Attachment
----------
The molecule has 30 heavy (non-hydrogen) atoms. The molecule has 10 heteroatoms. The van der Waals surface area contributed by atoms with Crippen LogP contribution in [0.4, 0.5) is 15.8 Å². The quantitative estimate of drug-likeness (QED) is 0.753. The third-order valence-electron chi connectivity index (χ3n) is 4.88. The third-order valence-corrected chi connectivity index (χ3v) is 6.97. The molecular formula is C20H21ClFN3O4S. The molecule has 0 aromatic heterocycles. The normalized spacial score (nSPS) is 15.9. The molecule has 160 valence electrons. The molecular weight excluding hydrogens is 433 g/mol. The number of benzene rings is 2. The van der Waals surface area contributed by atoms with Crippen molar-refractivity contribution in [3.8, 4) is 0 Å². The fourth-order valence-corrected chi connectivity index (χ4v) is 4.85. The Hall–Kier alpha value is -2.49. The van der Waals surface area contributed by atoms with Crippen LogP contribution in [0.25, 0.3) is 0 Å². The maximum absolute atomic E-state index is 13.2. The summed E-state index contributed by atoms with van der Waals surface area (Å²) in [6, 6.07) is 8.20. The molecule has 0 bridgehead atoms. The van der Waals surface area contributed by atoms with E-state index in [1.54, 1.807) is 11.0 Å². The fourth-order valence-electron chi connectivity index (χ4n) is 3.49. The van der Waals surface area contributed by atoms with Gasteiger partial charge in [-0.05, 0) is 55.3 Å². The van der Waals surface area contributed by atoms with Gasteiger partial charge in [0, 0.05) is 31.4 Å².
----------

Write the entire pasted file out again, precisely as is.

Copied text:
The molecule has 30 heavy (non-hydrogen) atoms. The molecule has 10 heteroatoms. The van der Waals surface area contributed by atoms with Crippen LogP contribution in [0.4, 0.5) is 15.8 Å². The quantitative estimate of drug-likeness (QED) is 0.753. The third-order valence-electron chi connectivity index (χ3n) is 4.88. The third-order valence-corrected chi connectivity index (χ3v) is 6.97. The molecular formula is C20H21ClFN3O4S. The molecule has 0 aromatic heterocycles. The normalized spacial score (nSPS) is 15.9. The molecule has 160 valence electrons. The molecular weight excluding hydrogens is 433 g/mol. The number of benzene rings is 2. The van der Waals surface area contributed by atoms with Crippen molar-refractivity contribution in [3.8, 4) is 0 Å². The fourth-order valence-corrected chi connectivity index (χ4v) is 4.85. The Hall–Kier alpha value is -2.49. The van der Waals surface area contributed by atoms with Crippen LogP contribution in [0.25, 0.3) is 0 Å². The maximum absolute atomic E-state index is 13.2. The summed E-state index contributed by atoms with van der Waals surface area (Å²) in [6, 6.07) is 8.20. The molecule has 0 bridgehead atoms. The van der Waals surface area contributed by atoms with E-state index in [1.54, 1.807) is 11.0 Å². The fourth-order valence-electron chi connectivity index (χ4n) is 3.49. The van der Waals surface area contributed by atoms with Gasteiger partial charge in [-0.05, 0) is 55.3 Å². The van der Waals surface area contributed by atoms with Gasteiger partial charge in [0, 0.05) is 31.4 Å².